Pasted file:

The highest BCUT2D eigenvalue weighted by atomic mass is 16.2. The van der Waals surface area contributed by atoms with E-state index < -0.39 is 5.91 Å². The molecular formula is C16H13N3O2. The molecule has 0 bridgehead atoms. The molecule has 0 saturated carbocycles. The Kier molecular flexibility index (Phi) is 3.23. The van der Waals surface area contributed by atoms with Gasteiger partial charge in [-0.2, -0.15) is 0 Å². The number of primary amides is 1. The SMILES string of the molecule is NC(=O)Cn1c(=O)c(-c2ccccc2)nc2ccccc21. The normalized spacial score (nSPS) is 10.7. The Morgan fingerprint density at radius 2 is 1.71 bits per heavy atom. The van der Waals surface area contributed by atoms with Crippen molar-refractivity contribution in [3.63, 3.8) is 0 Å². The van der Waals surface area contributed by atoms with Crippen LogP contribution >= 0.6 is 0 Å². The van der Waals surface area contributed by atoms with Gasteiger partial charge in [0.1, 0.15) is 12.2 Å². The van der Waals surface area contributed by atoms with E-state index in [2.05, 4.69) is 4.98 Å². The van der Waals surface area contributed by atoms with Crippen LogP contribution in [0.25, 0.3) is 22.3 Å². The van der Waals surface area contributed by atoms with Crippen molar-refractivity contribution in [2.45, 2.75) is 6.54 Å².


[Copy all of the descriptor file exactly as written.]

The highest BCUT2D eigenvalue weighted by atomic mass is 16.2. The van der Waals surface area contributed by atoms with E-state index < -0.39 is 5.91 Å². The molecular formula is C16H13N3O2. The molecule has 0 bridgehead atoms. The molecule has 0 saturated carbocycles. The Kier molecular flexibility index (Phi) is 3.23. The van der Waals surface area contributed by atoms with Gasteiger partial charge in [-0.2, -0.15) is 0 Å². The number of primary amides is 1. The SMILES string of the molecule is NC(=O)Cn1c(=O)c(-c2ccccc2)nc2ccccc21. The normalized spacial score (nSPS) is 10.7. The Morgan fingerprint density at radius 2 is 1.71 bits per heavy atom. The van der Waals surface area contributed by atoms with Crippen molar-refractivity contribution in [3.63, 3.8) is 0 Å². The van der Waals surface area contributed by atoms with Crippen LogP contribution >= 0.6 is 0 Å². The van der Waals surface area contributed by atoms with Gasteiger partial charge in [0.1, 0.15) is 12.2 Å². The van der Waals surface area contributed by atoms with E-state index in [2.05, 4.69) is 4.98 Å². The van der Waals surface area contributed by atoms with Crippen LogP contribution in [0.25, 0.3) is 22.3 Å². The van der Waals surface area contributed by atoms with Crippen molar-refractivity contribution in [2.45, 2.75) is 6.54 Å².